The page about the State Normal School would contain four main links: Administration, Academics, Student Life, and Influenza. Within this section, the sources we currently have are President Russell’s papers, yearbooks, scrapbooks, and school catalogs and bulletins. These sources would be categorized under the appropriate sections within the State Normal School page, and we would include images and timelines as appropriate.

The page for the Fredericksburg community would also contain four main links: the Eastburn War Diaries, the Knox Family, the Rowe Family, and Influenza. For the community, the current sources we have correspond to the families whose narratives we will be exploring; we will reference the Eastburn Diaries, letters from the Knox family, and letters from the Rowe family. We will also be using articles and information from The Daily Star. Again, timelines would probably be used to show what was happening within the individual narratives.

On the main home page, we have discussed creating a map of important locations on campus and in the community to give viewers an idea of what the area looked like between 1914 and 1918; hopefully we can use GIS software and export the map as an image (since most of us in the group were not fans of Google Maps). We have also discussed perhaps having a timeline of national events, or one with three different colors corresponding to national, Fredericksburg, and State Normal School events. As for the actual website, right now we are considering using Omeka rather than WordPress since it allows for many more interactive features.

All in all, we are quite excited to be starting to conceptualize our site – here’s hoping the journey won’t be paralyzing from here on out!

Update on Century America Project: Sources and Preliminary Site Outline

Today Jack, Leah, Candice, and I met up and discussed the primary resources that we have already collected, assessed the gaps in our research that we needed to fill with more sources, and began to think about how we wanted our final site to be set up. The first two goals regarding sources were pretty easy to complete since we knew what sources we had access to and what more we would like to find; the difficult part emerged when we started discussing the potential layout and design of our website.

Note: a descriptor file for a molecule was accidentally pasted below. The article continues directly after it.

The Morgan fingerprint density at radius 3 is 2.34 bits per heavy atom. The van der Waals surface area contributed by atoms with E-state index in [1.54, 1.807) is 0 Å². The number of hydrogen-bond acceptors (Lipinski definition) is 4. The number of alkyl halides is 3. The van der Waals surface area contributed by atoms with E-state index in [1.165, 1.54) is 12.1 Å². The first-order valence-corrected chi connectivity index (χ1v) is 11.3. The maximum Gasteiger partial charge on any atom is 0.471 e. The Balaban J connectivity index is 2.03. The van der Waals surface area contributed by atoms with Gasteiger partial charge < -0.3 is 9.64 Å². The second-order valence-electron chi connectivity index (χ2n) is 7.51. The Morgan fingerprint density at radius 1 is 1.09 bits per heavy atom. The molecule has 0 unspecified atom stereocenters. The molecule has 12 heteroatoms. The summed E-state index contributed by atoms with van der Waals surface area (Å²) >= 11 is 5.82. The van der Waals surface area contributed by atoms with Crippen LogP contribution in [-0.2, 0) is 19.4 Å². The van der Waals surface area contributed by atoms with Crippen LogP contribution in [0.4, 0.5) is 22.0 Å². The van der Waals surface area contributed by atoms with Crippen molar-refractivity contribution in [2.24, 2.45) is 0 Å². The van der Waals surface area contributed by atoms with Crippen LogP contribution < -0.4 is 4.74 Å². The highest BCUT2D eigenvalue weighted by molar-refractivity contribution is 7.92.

photo

As someone who isn’t very familiar with website tools and is just now becoming familiar with the benefits and negatives of working with both WordPress and Omeka, I had no idea where to begin other than that I thought the website should be easy to navigate so that the visitors wouldn’t get overwhelmed and discouraged when exploring the content. In order to figure out how to divide our sources and informations, like all OCD kids we color-coded our site using post-it notes. Yes, we did lay out these post-its across the chalkboard in the library study room and by the end of it I’m sure it looked more like a football game plan than the outline of a website (but they’re really not all that different in purpose now, are they?). By categorizing and color-coding the information, we were able to distinguish the hierarchy of the site and establish that we would divide the majority of the information we have collected through that on the State Normal School and the greater Fredericksburg community itself. Within each of these menu pages, we would provide links to several main narratives and documents via pictures so that the visitors could easily choose what area they would like to explore in detail without the site becoming too overwhelming. It’s hard to describe since we don’t actually have an image to show of what our proposed site will look like, but here is the “blueprint” or “game plan”, so to speak:

photo-1

The page about the State Normal School would contain four main links:  Administration, Academics, Student Life, and Influenza.  Within this section, the sources we currently have are President Russell’s papers, yearbooks, scrapbooks, and school catalogs and bulletins.  These sources would be categorized under the appropriate sections within the State Normal School page, and we would include images and timelines as appropriate.

The page for the Fredericksburg community would also contain four main links:  the Eastburn War Diaries, the Knox Family, the Rowe Family, and Influenza.  For the community, the current sources we have correspond to the families whose narratives we will be exploring; we will reference the Eastburn Diaries, letters from the Knox family, and letters from the Rowe family.  We will also be using articles and information from The Daily Star.  Again, timelines would probably be used to show what was happening within the individual narratives.

On the main home page, we have discussed creating a map of important locations on campus and in the community to give viewers an idea of what the area looked like between 1914 and 1918; hopefully we can use GIS software and export the map as an image (since most of us in the group were not fans of Google Maps).  We have also discussed perhaps having a timeline of national events, or one with three different colors corresponding to national, Fredericksburg, and State Normal School events.  As for the actual website, right now we are considering using Omeka rather than WordPress since it allows for many more interactive features.

All in all, we are quite excited to be starting to conceptualize our site – here’s hoping the journey won’t be paralyzing from here on out!